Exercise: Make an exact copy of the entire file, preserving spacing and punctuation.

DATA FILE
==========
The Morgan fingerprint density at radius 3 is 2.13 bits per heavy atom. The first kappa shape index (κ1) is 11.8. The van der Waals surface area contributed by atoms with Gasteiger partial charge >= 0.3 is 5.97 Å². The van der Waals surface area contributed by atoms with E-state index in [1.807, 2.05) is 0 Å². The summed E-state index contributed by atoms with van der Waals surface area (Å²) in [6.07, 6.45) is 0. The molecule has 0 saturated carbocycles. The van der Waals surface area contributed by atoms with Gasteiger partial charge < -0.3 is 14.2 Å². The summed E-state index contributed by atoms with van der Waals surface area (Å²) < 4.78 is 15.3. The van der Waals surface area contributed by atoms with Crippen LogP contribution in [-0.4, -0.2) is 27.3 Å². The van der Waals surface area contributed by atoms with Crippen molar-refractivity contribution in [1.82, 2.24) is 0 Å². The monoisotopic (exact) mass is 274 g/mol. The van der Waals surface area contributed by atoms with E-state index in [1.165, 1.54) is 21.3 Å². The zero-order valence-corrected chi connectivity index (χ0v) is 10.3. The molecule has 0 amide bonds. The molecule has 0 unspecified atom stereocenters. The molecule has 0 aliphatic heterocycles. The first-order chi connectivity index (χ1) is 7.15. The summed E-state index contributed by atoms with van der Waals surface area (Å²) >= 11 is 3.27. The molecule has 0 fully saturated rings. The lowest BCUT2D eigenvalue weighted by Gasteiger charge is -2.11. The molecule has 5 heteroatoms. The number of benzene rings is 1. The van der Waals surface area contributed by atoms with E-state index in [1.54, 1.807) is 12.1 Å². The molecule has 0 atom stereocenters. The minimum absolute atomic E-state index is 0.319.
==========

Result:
The Morgan fingerprint density at radius 3 is 2.13 bits per heavy atom. The first kappa shape index (κ1) is 11.8. The van der Waals surface area contributed by atoms with Gasteiger partial charge >= 0.3 is 5.97 Å². The van der Waals surface area contributed by atoms with E-state index in [1.807, 2.05) is 0 Å². The summed E-state index contributed by atoms with van der Waals surface area (Å²) in [6.07, 6.45) is 0. The molecule has 0 saturated carbocycles. The van der Waals surface area contributed by atoms with Gasteiger partial charge < -0.3 is 14.2 Å². The summed E-state index contributed by atoms with van der Waals surface area (Å²) < 4.78 is 15.3. The van der Waals surface area contributed by atoms with Crippen LogP contribution in [-0.4, -0.2) is 27.3 Å². The van der Waals surface area contributed by atoms with Crippen molar-refractivity contribution in [1.82, 2.24) is 0 Å². The monoisotopic (exact) mass is 274 g/mol. The van der Waals surface area contributed by atoms with E-state index in [1.165, 1.54) is 21.3 Å². The zero-order valence-corrected chi connectivity index (χ0v) is 10.3. The molecule has 0 amide bonds. The molecule has 0 unspecified atom stereocenters. The molecule has 0 aliphatic heterocycles. The first-order chi connectivity index (χ1) is 7.15. The summed E-state index contributed by atoms with van der Waals surface area (Å²) >= 11 is 3.27. The molecule has 0 fully saturated rings. The lowest BCUT2D eigenvalue weighted by Gasteiger charge is -2.11. The molecule has 5 heteroatoms. The number of benzene rings is 1. The van der Waals surface area contributed by atoms with E-state index in [1.54, 1.807) is 12.1 Å². The molecule has 0 atom stereocenters. The minimum absolute atomic E-state index is 0.319.